THE year was 1974 and I remember it like it was yesterday – Mud’s Tiger Feet had been at No1 for weeks and I’d just met my future wife at school, although I didn’t know it then. Harold Wilson was Prime Minister, and those pesky Germans had won the World Cup for the second time (and two more to come, but I didn’t know that either).
More importantly, my dad had landed a new job with Yorkshire TV, had moved up to Huddersfield and was spending his spare time barbel fishing on the River Swale.
School holidays couldn’t arrive quickly enough. We simply didn’t have barbel nosing around in the Rivers Evenlode or Windrush close to my Oxfordshire home. To this angling-mad lad, catching one became a teenage obsession.
Well, the big moment finally arrived on the banks of the Swale at Skipton. That fish fell to a cube of Bacon Grill (Dad’s favourite). There it lay in the net, seven pounds of statuesque bronze magnificence!
These days, Dad’s living in Italy, chasing carassio and carp, while I live close to the Trent where barbel grow to immense proportions. Ranks of green and camo-clad anglers line its banks looking like soldiers going into battle, as well they might, because the fighting qualities of a natural-born Bertie are more than a match for the stoutest tackle and strongest nerves.
All this brings me to the subject of this week’s Live Test, the latest incarnation of Daiwa’s two-sectioned 12ft Powermesh B2 barbel rod, available in 2.25lb and 2.75lb test curves.
Daiwa had also kindly sent in its new gunmetal grey Emcast 25A reel, which I really liked the look of the moment I saw it.
I don’t know anywhere better to test rough-and-tumble barbel gear than the Trent’s boisterous Gunthorpe Weir. It’s a heaving, boiling, foam-flecked torrent of water whose deafening roar blots out every other sound.
An extraordinarily exhilarating angling experience it may be, but boy is it tough on tackle! It’s a boulder strewn snag-pit, and even with Arnie-grade end gear you’re never going to land everything you hook.
I filled the stunning-looking Emcast reel with 15lb Daiwa Sensor line, which you could use to haul a tractor out of a ditch. It was probably a bit overgunned for use with the lighter 2.25lb Powermesh B2 rod that I had chosen to use, mainly because it’s likely to be the one most anglers will prefer.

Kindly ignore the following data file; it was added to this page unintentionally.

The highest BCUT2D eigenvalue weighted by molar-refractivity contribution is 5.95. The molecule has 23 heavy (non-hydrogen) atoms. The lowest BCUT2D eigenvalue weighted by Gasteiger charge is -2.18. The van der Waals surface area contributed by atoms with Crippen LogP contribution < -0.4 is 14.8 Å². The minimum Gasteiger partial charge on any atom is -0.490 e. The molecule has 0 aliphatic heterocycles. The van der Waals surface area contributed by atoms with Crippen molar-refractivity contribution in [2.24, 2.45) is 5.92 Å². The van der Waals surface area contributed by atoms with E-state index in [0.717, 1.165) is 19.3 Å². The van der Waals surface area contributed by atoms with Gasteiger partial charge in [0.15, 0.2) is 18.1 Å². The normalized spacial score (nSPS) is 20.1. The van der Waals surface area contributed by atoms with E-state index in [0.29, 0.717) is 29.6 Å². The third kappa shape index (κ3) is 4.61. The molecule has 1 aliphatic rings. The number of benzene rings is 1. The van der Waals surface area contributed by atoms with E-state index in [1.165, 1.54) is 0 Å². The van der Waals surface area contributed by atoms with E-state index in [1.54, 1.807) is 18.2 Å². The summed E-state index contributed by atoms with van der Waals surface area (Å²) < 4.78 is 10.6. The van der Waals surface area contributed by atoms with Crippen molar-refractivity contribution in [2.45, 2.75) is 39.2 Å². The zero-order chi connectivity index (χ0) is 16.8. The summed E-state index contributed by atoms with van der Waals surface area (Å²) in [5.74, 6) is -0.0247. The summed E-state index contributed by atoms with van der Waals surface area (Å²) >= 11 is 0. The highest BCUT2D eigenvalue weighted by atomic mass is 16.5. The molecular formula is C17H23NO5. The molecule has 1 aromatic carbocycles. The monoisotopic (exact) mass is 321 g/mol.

I didn’t need to cast anything weightier than a 2oz lead and a PVA bag. The rod has a 150g (5oz) recommended maximum casting weight, but if I were using anything approaching that or casting over 75 yards I would opt for the 2.75lb Powermesh B2.
With a small bag of pellets and meat, and three hair-rigged cubes of porky goodness, it wasn’t long before I had my first bite, and it took even less time for the fish to get itself set firmly into a snag. Fish one, Mark nil.
Twenty minutes later the rod top nodded, then the line went slack with a massive drop-back bite. As I wound down to the fish it took off at an astonishing rate of knots, straight across the white water. Happily the Powermesh had enough backbone mid-section to pile on the pressure, despite its fairly soft through action – I’d describe it as forgiving but firm.
Eventually the fish came up in the foam, but the 11lb hooklength had somehow wrapped itself around a loose bit of floating branch. Two attempts to net the whole lot in one go failed dismally, and a desperate third go at scooping up what looked to be a 10-pounder ended in failure. Fish two, Mark nil. Not the rod’s fault, nor the reel’s. Bad angling? You be the judge, but like I said, this isn’t a swim for the faint-hearted.
The sun rose, the temperature soared, and I wondered if my chance had gone. Nope, the rod buckled over and it was game on... alas, the line fell slack again just as quickly, and it really was all over. Fish three, Mark nil.
The day wasn’t a complete wash-out, as a decent chub put another bend in the Powermesh, although nothing compared to the brute force of a wild barbel.
This faultless two-piece rod is mellow yet gnarly and growly and would suit nearly all UK rivers. The new Daiwa Emcast reel is just fab – it has an impeccable line lay, and enough winding power to cope with the heaviest of feeders and leads.
I really enjoyed its tough and robust feel, which is just as well for a reel likely to get chucked around a riverbank and needing to cope with hauling in double-figure fish. It even comes with a spare spool, so next time I go out with this dream rod-and-reel team I hope to get my three-point win with those barbel.